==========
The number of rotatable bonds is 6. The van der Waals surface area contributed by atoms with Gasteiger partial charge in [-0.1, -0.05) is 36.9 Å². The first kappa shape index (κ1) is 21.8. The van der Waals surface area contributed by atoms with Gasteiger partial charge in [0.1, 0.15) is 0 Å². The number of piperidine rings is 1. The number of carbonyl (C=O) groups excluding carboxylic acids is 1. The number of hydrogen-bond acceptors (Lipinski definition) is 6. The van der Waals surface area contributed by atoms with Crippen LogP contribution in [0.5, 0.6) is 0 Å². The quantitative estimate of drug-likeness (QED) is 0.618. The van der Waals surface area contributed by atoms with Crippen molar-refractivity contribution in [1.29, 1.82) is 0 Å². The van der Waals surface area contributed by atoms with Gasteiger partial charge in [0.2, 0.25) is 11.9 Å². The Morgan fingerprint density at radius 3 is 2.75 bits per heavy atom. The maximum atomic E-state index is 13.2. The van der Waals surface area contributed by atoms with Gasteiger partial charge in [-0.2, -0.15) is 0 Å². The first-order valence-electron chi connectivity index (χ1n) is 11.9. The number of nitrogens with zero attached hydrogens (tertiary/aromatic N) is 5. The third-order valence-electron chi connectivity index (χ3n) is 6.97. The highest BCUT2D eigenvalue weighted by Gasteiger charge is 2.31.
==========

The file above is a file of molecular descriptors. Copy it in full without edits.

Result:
The number of rotatable bonds is 6. The van der Waals surface area contributed by atoms with Gasteiger partial charge in [-0.1, -0.05) is 36.9 Å². The first kappa shape index (κ1) is 21.8. The van der Waals surface area contributed by atoms with Gasteiger partial charge in [0.1, 0.15) is 0 Å². The number of piperidine rings is 1. The number of carbonyl (C=O) groups excluding carboxylic acids is 1. The number of hydrogen-bond acceptors (Lipinski definition) is 6. The van der Waals surface area contributed by atoms with Crippen LogP contribution in [0.5, 0.6) is 0 Å². The quantitative estimate of drug-likeness (QED) is 0.618. The van der Waals surface area contributed by atoms with Crippen molar-refractivity contribution in [1.29, 1.82) is 0 Å². The van der Waals surface area contributed by atoms with Gasteiger partial charge in [0.2, 0.25) is 11.9 Å². The Morgan fingerprint density at radius 3 is 2.75 bits per heavy atom. The maximum atomic E-state index is 13.2. The van der Waals surface area contributed by atoms with Gasteiger partial charge in [-0.2, -0.15) is 0 Å². The first-order valence-electron chi connectivity index (χ1n) is 11.9. The number of nitrogens with zero attached hydrogens (tertiary/aromatic N) is 5. The third-order valence-electron chi connectivity index (χ3n) is 6.97. The highest BCUT2D eigenvalue weighted by Gasteiger charge is 2.31.